August 18, 2022
The Consensus Committee of the National Academies (NASEM) hosted the Workshop on Behavioral Economics: Exploring Applications & Research Methods on July 18-19 (see the video recording and materials here). The event sought to identify opportunities to apply behavioral economics and psychology to public policy on issues including chronic illness, public health, climate change, incarceration, and education. The committee examined successes and shortcomings in the implementation of behavioral economics and discussed recommendations for further progress. To read about the Committee’s first Behavioral Economics to Policy meeting, click here.
Nobel Prize winner Richard Thaler presented on the importance of considering all factors –even the seemingly irrelevant– when designing effective public policy. Using the Affordable Care Act (ACA) as an example, he explained how entry level psychology and economics often emphasize reducing seemingly extraneous information, which would lead to the conclusion that the ACA bill would only work if it included mandates. In the real world, however, psychological research has shown that individuals make rational choices and mandates are not necessary.
Asa Lofgren, from the University of Buttenheim, spoke on the role of behavioral economics in implementing environmental policy. She presented that the effects of nudges (positive reinforcement and indirect suggestions as tools to modify behavior) in this sphere have mixed outcomes and the efficacy can be dependent on the type and scope of intervention. Despite the difficulties in implementation, there is significant potential for behavioral interventions to be incorporated in policy interventions. The best nudges would target choices that do not involve strong, ingrained habits or decisions deemed very important.
Ben Castleman, from the University of Virginia, spoke about behavioral economics in higher education as a tool to help students follow through with their intentions and pursue beneficial resources and pathways for their skills and futures. Castleman presented the success of tax professionals providing FAFSA (Free Application for Federal Student Aid) help to families during tax prep. Software has also been designed to pre-populate information into the FAFSA application from tax information. These efforts to simplify tasks can facilitate a more successful transition into higher education. Innovations currently in development include machine-learning to provide guidance, incentives for key steps in education, and strengthening engagement at broad-access institutions.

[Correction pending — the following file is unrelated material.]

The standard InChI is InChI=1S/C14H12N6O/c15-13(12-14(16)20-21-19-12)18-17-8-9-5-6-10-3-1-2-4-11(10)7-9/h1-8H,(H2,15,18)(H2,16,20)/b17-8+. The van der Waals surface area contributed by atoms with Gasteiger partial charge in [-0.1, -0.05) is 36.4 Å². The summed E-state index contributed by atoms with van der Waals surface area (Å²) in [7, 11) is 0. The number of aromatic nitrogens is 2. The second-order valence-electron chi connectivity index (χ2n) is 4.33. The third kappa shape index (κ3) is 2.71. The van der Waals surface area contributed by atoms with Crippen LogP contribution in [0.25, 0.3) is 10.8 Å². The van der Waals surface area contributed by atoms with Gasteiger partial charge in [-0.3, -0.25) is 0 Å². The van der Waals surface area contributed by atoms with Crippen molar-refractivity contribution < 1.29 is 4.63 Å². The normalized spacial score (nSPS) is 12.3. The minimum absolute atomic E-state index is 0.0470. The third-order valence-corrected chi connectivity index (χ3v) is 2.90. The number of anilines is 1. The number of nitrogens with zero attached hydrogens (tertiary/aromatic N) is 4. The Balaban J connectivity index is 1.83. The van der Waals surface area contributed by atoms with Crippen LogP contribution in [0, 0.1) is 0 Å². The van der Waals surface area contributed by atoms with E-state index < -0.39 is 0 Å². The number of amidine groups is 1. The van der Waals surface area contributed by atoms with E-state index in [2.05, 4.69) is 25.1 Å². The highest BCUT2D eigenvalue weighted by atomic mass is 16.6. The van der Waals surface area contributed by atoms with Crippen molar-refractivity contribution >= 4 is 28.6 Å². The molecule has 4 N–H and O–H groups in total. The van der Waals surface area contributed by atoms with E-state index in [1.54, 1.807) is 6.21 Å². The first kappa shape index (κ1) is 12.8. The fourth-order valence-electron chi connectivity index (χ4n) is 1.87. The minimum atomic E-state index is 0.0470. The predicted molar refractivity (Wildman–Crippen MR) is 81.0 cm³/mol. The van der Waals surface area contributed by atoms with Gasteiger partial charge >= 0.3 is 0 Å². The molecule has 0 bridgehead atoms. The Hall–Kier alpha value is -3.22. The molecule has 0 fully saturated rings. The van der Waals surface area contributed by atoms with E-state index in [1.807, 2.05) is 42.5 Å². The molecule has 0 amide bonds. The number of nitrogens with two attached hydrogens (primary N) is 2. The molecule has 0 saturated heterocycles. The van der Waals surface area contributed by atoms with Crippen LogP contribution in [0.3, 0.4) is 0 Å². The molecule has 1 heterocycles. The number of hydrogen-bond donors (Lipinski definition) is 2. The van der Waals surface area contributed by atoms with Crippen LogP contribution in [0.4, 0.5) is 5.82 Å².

Aurelie Ouss, from the University of Pennsylvania, also spoke to the use of behavioral economics in reducing criminal justice disparities. She highlighted that many existing policies ignore the fact that people respond to incentives. Through the lens of behavioral economics, it is important to understand that deliberate cognition is necessary to make lawful decisions. Ouss battled the notion that individuals actively choose to commit crimes because often there is not one clear moment of choice. She suggested that policy would be strengthened by considering the full breadth of factors that go into decision making. The synergy of behavioral science, psychology, and renewed policies is the way to regenerate the criminal justice system.
Jolene Pomeroy and Joe Zhao, from the City of Mesa Nudge Team, shared examples of their work within municipal government and highlighted both positive and negative results. A successful study showed that when compared to a normal library card renewal email, adding in the number of people who had registered and a recommended deadline for the date of renewal increased the amount of interaction with the email by 18 percent. A study which did not yield expected results involved the redesign of pamphlets encouraging voter registration. The team assumed that adding color, emojis, and more vibrant graphic design would increase registration. The result was in fact the opposite, as these changes diverged from individual’s expectations for what a formal pamphlet should look like. Pomeroy and Zhao concluded that nudges must account for the biases, culture, and expectations of the target population.
David Yokum, from Brown University, argued that behavioral economics and nudges are important, but only a small part of the work needed to advance research in psychology and public policy. He highlighted that it is crucial to use a wide variety of interventions in studies to see results. Yokum introduced an asymmetry between the policy recommendations and their ultimate implementation. Narrowing this gap will create faster and more effective feedback that will benefit the research. Professor Yokum concluded that behavioral economics is “riding a much larger wave of momentum” for exploration; applying too much attention to only this aspect of research is overall detrimental to the field of research as a whole, but nudges should be valued as a tool.
To learn more about future National Academies events, click here.